Human element left out of No Child Left Behind Act
by Kelly Flynn
Something's missing. Something big. The most sweeping education reform ever has a big, fat hole in it.
Last month, Education Secretary Margaret Spellings took public schools to task because only a fraction of students took advantage of the options for free tutoring or transfers out of failing schools, provisions of the No Child Left Behind Act. Only 17 percent of eligible students signed up for free tutoring, and less than 1 percent of eligible students actually transferred to other schools. She contends that they were not made aware of their choices.
I don't think that's the whole story.
Think for a moment about the so-called "failing" schools. Most are in urban areas of blight and poverty. There is a reason why the students at those schools are failing, but it's not because they can't learn.
In urban areas, students often fail because education is the furthest thing from their minds as they cope with day-to-day survival - financial, physical, social, mental and emotional. Poverty, drugs, gangs, street life, homelessness - these are not just words for them. They are a seemingly inescapable way of life.
Many kids raised in a culture of failure think that what goes on at school - education - has nothing to do with them. And in all fairness, it probably doesn't, not in any immediate sense. It doesn't protect them from the gangs in their neighborhoods. It doesn't pay for doctors if they get sick. It doesn't get drug pushers off their corners. It doesn't give their moms jobs. It doesn't put food in their refrigerators. It doesn't get their dads off drugs or out of jail. School is irrelevant to them in a huge way.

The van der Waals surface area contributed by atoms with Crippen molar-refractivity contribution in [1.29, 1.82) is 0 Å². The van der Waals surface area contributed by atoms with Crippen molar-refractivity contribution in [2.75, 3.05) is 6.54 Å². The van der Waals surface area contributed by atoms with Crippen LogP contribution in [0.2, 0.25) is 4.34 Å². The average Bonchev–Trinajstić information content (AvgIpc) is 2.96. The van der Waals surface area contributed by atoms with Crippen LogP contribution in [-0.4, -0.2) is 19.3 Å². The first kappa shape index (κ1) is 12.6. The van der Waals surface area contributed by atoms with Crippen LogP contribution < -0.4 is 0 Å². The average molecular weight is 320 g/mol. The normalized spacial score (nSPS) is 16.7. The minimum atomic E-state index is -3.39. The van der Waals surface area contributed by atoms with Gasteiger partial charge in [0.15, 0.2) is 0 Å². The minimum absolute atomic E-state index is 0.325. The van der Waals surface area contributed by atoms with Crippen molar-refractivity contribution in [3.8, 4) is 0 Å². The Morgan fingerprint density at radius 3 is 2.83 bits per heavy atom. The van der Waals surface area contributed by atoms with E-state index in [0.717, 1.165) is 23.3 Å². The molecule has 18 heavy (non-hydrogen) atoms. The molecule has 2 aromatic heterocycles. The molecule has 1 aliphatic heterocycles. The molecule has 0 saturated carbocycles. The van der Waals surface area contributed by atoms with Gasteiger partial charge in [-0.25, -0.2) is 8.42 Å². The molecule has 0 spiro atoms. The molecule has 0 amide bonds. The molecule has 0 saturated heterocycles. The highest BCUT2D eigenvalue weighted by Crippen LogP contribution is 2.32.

That's what's missing from NCLB. The human element.
Why on earth would students sign up for after-school tutoring if they don't do their regular schoolwork? Why on earth would they go to the trouble to get the voucher (yes, it is a voucher) to transfer to another school when they've been absent more days than not in the school they're enrolled in now?
It's not low expectations. No one's telling them they can't succeed. No one's telling them anything; they aren't there to hear it.
Yes, even in so-called "failing" schools in bad neighborhoods there are motivated kids who care about their education and who will take advantage of tutoring or transfers. For them, the options work.
There's a lot we can do to improve the educational system in this country. But NCLB is an incomplete solution. Because NCLB is about rules and regulations and tests and statistics and paperwork and politics. It does not address, never even mentions, the mindset, the culture, of the nonlearner.
So are some kids going to be left behind? Sadly, yes. And NCLB has nothing to offer that will fix that.
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